Sigma-class glutathione transferases

Drug Metab Rev. 2011 May;43(2):194-214. doi: 10.3109/03602532.2011.560157. Epub 2011 Mar 22.

Abstract

Mammalian cytosolic glutathione transferases (GSTs) can be grouped into seven classes. Of these, the sigma class is also widely distributed in nature, with isoforms found in both vertebrates and invertebrates. It contains examples of proteins that have evolved specialized functions, such as the cephalopod lens S-crystallins, the mammalian hematopoietic prostaglandin D(2) synthase, and the helminth 28-kDa antigen. In mammals, the sigma-class GST has both anti- and proinflammatory functions, depending on the type of immune response, and an immunomodulatory function is also associated with the enzyme from helminth parasites. In the fly, it is associated with a specific detoxication activity toward lipid oxidation products. Mice genetically depleted of the sigma-class GST, or transgenically overexpressing it, have provided insight into the physiological roles of the GST. Inhibitors of the mammalian enzyme developed by structure-based methods are effective in controlling allergic response. This review covers the structure, function, and pharmacology of vertebrate and invertebrate GSTs.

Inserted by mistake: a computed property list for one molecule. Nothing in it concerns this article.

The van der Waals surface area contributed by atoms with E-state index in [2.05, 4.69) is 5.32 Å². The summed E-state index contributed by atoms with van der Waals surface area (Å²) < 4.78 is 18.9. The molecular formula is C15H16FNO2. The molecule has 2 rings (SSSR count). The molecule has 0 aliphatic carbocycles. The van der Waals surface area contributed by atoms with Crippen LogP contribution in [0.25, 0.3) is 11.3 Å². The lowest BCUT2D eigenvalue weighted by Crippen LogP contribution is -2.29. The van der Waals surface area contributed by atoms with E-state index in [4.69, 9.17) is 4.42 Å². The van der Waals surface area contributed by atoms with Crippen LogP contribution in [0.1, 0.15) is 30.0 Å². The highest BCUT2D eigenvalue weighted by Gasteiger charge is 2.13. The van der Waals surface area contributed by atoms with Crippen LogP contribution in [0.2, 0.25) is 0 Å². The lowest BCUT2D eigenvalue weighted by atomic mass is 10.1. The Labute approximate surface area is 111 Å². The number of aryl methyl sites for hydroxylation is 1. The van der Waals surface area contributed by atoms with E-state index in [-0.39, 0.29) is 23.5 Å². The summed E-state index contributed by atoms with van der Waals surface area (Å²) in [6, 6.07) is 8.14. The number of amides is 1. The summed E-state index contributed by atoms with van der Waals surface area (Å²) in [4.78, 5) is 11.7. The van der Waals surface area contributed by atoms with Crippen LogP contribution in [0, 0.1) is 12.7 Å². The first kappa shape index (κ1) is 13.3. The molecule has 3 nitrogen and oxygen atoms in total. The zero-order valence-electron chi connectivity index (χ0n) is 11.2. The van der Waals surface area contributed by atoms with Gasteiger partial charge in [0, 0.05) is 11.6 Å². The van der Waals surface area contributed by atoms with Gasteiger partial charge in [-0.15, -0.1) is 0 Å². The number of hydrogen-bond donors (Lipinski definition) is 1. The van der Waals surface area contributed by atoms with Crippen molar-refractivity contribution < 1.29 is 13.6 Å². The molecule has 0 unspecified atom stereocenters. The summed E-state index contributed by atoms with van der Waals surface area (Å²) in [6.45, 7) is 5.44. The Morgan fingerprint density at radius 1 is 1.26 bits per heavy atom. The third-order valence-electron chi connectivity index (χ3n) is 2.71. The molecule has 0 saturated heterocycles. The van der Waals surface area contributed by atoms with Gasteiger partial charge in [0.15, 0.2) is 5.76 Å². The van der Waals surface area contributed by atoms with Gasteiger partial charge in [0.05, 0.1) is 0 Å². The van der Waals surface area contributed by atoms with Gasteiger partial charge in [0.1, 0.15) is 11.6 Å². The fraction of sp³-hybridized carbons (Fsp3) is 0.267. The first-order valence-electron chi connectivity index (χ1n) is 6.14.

Publication types

  • Research Support, Non-U.S. Gov't
  • Review

MeSH terms

  • Animals
  • Cytosol / enzymology
  • Glutathione Transferase* / chemistry
  • Glutathione Transferase* / metabolism
  • Glutathione Transferase* / physiology
  • Humans
  • Isoenzymes
  • Organ Specificity
  • Protein Conformation
  • Species Specificity
  • Substrate Specificity

Substances

  • Isoenzymes
  • Glutathione Transferase